Welcome to our fourth edition of the Personal Financial Checklist. Each month we will bring you a checklist of financial to-dos to help keep you on track to achieve financial freedom. Be sure to download and print the checklist for your personal use! (More Financial Checklists)
Review Your S.M.A.R.T. Goals
Check in on your progress. Are you ahead on your goals, or are some of them falling behind? What do you need to do differently to make yourself successful?
Adjust Your Budget Based on 1st Quarter Spending
By now you should have a pretty good idea where your money is going every month. Budget only work if you keep updating them as spending happens. Keep tracking your spending, start to control your output and see how much budgeting helps you achieve your financial goals.
Shred Outdated Documents
On March’s Checklist, we talked about organizing and protecting your important documents. Surely, after you completed this item on the checklist, you were left with a pile of outdated documents. Don’t just throw those in the trash! Chances are they have confidential information on them that you don’t want anyone else to see. Your best option is to shred them. If you don’t have a shredder, you can find a company that shreds documents for you (for a price). Another option would be to burn them, whether outside or in a fireplace.
Make a Plan for Your Tax Refund
Chances are you’re good at spending money. C’mon, who isn’t? Most of us have our tax return spent four different ways before we even get it. Before we get that check, look a few months into the future and make sure there isn’t something important we need to use our tax refund on. It could be real estate taxes, new tires on the truck, or even insurance premiums. These are definitely not fun things to spend our tax return on, but it’s way better than putting those known upcoming expenses on a credit card. Prioritize the things, or events your want to spend the money on, and make wise decision, that will benefit you in the long run.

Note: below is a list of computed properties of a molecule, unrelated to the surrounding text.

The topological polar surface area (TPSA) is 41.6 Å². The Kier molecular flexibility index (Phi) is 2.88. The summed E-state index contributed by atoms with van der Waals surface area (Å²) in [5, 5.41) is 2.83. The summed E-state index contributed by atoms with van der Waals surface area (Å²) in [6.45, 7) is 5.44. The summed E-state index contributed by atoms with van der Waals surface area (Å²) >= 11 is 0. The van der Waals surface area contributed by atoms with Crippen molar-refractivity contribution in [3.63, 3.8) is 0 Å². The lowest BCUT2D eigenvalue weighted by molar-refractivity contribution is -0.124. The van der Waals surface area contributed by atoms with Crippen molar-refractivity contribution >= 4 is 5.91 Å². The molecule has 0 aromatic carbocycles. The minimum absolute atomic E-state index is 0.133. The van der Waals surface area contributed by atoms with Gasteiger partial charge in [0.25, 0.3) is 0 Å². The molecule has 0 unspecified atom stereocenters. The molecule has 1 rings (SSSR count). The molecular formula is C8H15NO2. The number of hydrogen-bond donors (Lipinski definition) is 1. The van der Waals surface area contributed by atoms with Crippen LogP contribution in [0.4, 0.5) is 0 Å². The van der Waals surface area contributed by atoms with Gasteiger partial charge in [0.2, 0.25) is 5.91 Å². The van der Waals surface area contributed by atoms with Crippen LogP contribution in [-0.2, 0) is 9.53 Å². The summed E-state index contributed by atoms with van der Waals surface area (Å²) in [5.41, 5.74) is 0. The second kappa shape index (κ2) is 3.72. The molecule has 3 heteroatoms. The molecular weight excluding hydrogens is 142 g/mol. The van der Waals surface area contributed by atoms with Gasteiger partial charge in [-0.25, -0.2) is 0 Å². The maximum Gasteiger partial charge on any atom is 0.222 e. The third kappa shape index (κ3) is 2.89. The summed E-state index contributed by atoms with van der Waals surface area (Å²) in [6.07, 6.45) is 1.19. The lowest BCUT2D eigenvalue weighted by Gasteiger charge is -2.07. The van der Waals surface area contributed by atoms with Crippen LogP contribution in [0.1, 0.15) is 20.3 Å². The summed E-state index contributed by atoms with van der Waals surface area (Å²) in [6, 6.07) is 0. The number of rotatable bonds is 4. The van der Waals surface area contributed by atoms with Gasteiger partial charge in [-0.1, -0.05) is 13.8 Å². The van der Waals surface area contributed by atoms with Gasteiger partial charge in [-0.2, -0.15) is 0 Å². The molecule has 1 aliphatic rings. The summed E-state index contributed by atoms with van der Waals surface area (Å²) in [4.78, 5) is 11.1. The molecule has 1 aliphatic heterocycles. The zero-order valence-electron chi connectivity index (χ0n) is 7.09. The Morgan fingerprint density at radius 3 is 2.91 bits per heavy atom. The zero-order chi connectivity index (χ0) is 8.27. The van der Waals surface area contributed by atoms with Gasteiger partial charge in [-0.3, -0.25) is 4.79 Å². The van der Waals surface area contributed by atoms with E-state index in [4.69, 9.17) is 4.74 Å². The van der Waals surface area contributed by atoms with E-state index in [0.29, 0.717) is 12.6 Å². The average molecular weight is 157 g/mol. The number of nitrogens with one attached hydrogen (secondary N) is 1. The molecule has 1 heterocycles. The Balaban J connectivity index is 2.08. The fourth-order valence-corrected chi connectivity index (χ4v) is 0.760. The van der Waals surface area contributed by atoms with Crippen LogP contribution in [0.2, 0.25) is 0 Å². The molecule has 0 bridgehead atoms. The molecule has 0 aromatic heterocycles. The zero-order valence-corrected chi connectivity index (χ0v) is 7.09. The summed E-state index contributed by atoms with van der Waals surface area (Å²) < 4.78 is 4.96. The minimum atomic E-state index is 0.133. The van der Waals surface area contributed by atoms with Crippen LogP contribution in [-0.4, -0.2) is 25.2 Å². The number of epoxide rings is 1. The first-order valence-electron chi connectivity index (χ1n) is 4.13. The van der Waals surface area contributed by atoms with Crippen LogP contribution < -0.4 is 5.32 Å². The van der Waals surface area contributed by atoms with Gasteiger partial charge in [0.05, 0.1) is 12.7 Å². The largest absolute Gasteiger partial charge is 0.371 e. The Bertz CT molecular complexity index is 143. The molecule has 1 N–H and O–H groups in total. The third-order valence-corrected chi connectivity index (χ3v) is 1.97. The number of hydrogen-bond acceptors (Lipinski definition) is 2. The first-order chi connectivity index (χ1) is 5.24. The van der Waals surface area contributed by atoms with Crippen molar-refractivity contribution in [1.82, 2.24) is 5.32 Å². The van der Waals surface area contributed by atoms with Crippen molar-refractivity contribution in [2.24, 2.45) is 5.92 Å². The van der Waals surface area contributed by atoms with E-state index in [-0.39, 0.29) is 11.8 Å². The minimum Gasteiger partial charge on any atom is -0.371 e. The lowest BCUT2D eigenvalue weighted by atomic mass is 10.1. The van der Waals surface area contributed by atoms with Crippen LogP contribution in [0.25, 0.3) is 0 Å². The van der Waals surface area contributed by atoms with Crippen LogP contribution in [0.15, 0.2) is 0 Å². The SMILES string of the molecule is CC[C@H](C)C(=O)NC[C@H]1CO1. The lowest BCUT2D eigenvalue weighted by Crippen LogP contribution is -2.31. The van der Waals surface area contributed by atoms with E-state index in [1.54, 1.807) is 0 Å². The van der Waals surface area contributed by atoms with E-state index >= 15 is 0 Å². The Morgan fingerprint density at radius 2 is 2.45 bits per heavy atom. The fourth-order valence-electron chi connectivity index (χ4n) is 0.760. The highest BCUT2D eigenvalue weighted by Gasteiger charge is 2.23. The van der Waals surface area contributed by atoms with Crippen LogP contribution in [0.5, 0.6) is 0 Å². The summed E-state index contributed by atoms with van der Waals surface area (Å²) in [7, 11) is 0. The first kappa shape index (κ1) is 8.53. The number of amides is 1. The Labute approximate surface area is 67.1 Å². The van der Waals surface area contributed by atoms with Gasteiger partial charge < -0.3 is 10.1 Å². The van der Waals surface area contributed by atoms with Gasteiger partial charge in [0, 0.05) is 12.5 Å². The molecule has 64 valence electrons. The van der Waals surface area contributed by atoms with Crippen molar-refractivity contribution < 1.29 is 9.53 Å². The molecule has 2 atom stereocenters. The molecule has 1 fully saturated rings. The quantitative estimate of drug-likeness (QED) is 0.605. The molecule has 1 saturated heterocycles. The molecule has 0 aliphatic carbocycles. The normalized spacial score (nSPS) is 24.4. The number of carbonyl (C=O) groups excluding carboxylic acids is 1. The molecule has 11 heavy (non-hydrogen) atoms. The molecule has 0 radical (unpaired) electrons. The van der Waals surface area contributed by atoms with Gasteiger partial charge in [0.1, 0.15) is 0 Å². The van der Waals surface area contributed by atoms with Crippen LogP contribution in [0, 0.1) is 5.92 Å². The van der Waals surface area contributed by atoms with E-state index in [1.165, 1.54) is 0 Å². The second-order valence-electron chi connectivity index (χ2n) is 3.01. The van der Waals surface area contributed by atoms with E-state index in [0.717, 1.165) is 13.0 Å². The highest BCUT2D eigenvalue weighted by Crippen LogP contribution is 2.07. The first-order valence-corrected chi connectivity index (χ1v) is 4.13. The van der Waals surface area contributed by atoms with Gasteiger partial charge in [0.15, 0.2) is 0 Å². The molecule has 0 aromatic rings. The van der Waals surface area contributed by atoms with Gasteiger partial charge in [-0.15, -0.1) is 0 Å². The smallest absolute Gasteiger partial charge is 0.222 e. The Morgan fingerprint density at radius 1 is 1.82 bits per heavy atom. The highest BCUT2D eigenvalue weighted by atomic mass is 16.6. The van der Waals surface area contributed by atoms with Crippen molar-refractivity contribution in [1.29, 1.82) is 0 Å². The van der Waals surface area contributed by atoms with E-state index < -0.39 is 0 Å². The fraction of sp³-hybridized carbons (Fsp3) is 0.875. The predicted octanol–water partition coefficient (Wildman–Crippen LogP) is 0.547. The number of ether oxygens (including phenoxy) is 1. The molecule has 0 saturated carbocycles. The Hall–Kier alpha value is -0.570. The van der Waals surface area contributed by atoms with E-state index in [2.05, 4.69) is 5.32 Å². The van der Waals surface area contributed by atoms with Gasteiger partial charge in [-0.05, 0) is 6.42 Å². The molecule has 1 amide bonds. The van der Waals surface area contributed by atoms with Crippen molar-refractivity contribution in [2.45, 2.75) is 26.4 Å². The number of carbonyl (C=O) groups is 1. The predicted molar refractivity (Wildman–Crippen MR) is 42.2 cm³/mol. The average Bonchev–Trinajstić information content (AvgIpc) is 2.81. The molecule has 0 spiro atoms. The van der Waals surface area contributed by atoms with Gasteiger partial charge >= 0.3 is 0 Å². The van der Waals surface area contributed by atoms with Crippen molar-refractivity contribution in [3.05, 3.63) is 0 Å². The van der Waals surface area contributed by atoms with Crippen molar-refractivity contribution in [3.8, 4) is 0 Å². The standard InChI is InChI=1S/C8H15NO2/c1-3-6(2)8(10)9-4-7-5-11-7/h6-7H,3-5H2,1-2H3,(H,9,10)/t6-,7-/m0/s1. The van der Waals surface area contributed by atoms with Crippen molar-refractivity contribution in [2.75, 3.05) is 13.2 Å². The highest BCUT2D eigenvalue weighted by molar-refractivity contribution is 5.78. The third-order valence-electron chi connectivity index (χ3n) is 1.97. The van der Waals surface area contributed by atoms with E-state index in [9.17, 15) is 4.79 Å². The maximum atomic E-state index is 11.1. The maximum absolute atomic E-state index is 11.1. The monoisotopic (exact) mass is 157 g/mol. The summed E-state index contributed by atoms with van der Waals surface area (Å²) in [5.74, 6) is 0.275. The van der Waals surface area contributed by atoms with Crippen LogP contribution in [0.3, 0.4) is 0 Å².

Change Financial Passwords
Back in January, this was on the financial checklist. Hopefully you did it then, and hopefully you will do it again now. The longer you keep the same password on an account, the easier it is for someone to hack. The last thing anyone needs is someone maxing out their credit card on a cruise in the Caribbean!
Keep a record of your changed passwords in a excel document if needed to insure you don’t get locked out of your own accounts. Keep the document in a secured Dropbox folder for safe keeping and you will be able to access it wherever you are. You can also password protect a Excel workbook to keep prying eyes away from your important information. (Click here to learn how to protect an Excel workbook.)